Central European PMs stress shared ties amid friction on war
KOSICE, Slovakia (AP) — The leaders of four Central European countries meeting in a regional summit in Slovakia Thursday emphasized the issues that tie them together and downplayed divisive ones.
The prime ministers of the Visegrad Four countries — Poland, the Czech Republic, Slovakia and Hungary — met after fault lines appeared in the regional bloc over Hungary’s approach to the war in Ukraine, which its V4 partners have perceived as overly conciliatory toward Russia.
While acknowledging significant differences of opinion on how to assist Ukraine and punish Russia for its invasion, the leaders said shared interests like energy security, illegal immigration and border protection formed a basis for future V4 cooperation.
At a news conference following the meeting in Kosice, Slovakia, Hungarian Prime Minister Viktor Orban said that while he agreed with his counterparts that Russia must not be allowed to represent a threat to European security, he will c ontinue to block a European Union plan to provide Ukraine with an aid package worth 18 billion euros ($18.7 billion) in 2023.
Instead, the populist leader said, Hungary would provide aid on a bilateral basis to its eastern neighbor.
“The Hungarian government has already set aside the amount it’s responsible for in our budget, and we’re going to give that money to the Ukrainians,” Orban said. “But we are not going to support any kind of solution that would drive the European Union into joint debt.”
The relationship between Orban and his counterparts seemed icy before the meeting even began. Before departing for the V4 summit, Czech Prime Minister Petr Fiala said that the grouping has seen better days, particularly due to Hungary’s conduct since Russian invaded Ukraine on Feb. 24.
Budapest has broken with its regional partners by refusing to provide weapons to Ukraine or allowing their transfer across Hungary’s borders, opposing EU sanctions against Russia and pursuing further energy deals with Moscow even as most of Europe seeks to wean itself off Russian oil and gas.
“I think it’s no secret, and anyone can see it, that the V4 countries ... aren’t experiencing the best of times,” Fiala told reporters in Prague. “Hungary’s different positions significantly contribute to this situation and significantly complicate it.”
Upon arriving at the meeting in Kosice, Slovakia’s Prime Minister Eduard Heger presented Orban with a scarf of Slovakia’s national soccer team. It was a thinly-veiled reference to a controversy Orban sparked last week after appearing in a video wearing a scarf depicting “Greater Hungary,” the borders of the historical Hungarian kingdom that contained almost all of what is today Slovakia and large parts of other neighboring countries.
“I noticed that Viktor Orban has an old scarf, so I gave him a new one today,” Heger wrote on Facebook alongside a picture of himself and Orban with the scarf draped over their shoulders.
Prime ministers Fiala, Heger and Polish leader Mateusz Morawiecki each noted during the news conference that they had urged Orban to ratify the NATO accession process of Finland and Sweden as soon as possible, and said he had assured them that Hungary’s parliament would vote on the measure soon.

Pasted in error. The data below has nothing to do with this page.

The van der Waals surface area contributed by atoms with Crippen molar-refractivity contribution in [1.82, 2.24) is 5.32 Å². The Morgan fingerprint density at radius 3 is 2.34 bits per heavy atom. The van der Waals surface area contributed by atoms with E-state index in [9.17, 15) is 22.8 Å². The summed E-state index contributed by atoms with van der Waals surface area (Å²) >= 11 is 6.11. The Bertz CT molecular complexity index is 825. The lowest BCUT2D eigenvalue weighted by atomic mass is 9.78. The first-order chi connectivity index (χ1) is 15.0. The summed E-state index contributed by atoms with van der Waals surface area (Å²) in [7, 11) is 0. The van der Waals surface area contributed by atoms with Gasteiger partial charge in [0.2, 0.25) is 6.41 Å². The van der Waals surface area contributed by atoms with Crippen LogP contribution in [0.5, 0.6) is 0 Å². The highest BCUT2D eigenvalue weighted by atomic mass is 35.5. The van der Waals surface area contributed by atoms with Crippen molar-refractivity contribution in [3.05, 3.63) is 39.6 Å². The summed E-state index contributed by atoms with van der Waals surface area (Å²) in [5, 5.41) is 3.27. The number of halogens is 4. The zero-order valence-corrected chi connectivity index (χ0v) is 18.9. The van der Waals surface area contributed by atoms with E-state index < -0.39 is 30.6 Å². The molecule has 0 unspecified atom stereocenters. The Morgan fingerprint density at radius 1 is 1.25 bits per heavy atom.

Hungary is the only NATO member other than Turkey which has still not ratified the accession of the two Nordic countries into the military alliance, frustrating some allies who believe quickly accepting the countries is a security priority amid the war in Ukraine.
Yet while it was expected that Hungary would ratify the two NATO bids before the end of the autumn parliamentary session in early December, Orban said his legislature would take up the matter early next year, “as the other three prime ministers of the V4 have asked Hungary to do.”
“We have already confirmed to both Finland and Sweden that Hungary supports the membership of these two countries in NATO,” he said. “The Swedes and the Finns have not lost a single minute of membership because of Hungary, and Hungary will certainly give them the support they need to join.”
Hungary’s delay in holding the NATO vote has caused speculation that Budapest is using the issue to exert leverage on the EU, which has frozen billions in financial support to Hungary over fears that Orban has overseen a systematic erosion of democratic standards and allowed the widespread misuse of EU funds.
The European Commission, the bloc’s executive arm, could soon recommend that some 7.5 billion euros be withheld from Hungary unless it fulfills a raft of reforms aimed at protecting EU funds from misuse, increasing judicial independence and strengthening legislative transparency.
But EU lawmakers are not convinced that the reforms Hungary has promised are sufficient. In a resolution passed on Thursday by the European Parliament, lawmakers said the reforms pledged to date are “not sufficient to address the existing systemic risk to the EU’s financial interests,” and urged the continued withholding of funds “to protect the EU budget against breaches of the principles of the rule of law in Hungary.”
The EU legislature also recommended not approving the release of further billions in pandemic recovery aid until Hungary’s government fully complies with all rule-of-law recommendations.
Yet in response to a press question on Thursday, Orban said negotiations with the European Commission were “going well,” and that his government was awaiting a final decision from the executive.
“We’ve done everything that we committed to and that we agreed on,” he said.
Karel Janicek in Prague, Czech Republic contributed to this report.
Follow AP’s coverage of the war in Ukraine at https://apnews.com/hub/russia-ukraine